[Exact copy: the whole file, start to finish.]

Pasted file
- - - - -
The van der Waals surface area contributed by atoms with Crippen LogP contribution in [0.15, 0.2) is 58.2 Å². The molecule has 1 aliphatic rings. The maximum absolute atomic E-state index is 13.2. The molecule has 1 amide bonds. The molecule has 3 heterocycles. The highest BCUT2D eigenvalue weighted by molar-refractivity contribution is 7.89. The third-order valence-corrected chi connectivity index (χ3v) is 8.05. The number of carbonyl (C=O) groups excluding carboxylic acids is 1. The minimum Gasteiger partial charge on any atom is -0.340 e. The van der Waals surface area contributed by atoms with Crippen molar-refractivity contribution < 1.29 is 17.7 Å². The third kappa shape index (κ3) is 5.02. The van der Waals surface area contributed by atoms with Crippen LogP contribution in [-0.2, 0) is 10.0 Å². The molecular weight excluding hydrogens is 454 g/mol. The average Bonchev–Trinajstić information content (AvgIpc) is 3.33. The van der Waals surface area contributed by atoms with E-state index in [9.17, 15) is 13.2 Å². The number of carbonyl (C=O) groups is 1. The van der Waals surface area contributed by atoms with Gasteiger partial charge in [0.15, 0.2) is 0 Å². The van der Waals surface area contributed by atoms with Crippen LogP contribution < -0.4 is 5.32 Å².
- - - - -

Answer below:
The van der Waals surface area contributed by atoms with Crippen LogP contribution in [0.15, 0.2) is 58.2 Å². The molecule has 1 aliphatic rings. The maximum absolute atomic E-state index is 13.2. The molecule has 1 amide bonds. The molecule has 3 heterocycles. The highest BCUT2D eigenvalue weighted by molar-refractivity contribution is 7.89. The third-order valence-corrected chi connectivity index (χ3v) is 8.05. The number of carbonyl (C=O) groups excluding carboxylic acids is 1. The minimum Gasteiger partial charge on any atom is -0.340 e. The van der Waals surface area contributed by atoms with Crippen molar-refractivity contribution < 1.29 is 17.7 Å². The third kappa shape index (κ3) is 5.02. The van der Waals surface area contributed by atoms with Crippen LogP contribution in [-0.2, 0) is 10.0 Å². The molecular weight excluding hydrogens is 454 g/mol. The average Bonchev–Trinajstić information content (AvgIpc) is 3.33. The van der Waals surface area contributed by atoms with E-state index in [9.17, 15) is 13.2 Å². The number of carbonyl (C=O) groups is 1. The van der Waals surface area contributed by atoms with Gasteiger partial charge in [0.15, 0.2) is 0 Å². The van der Waals surface area contributed by atoms with Crippen LogP contribution < -0.4 is 5.32 Å².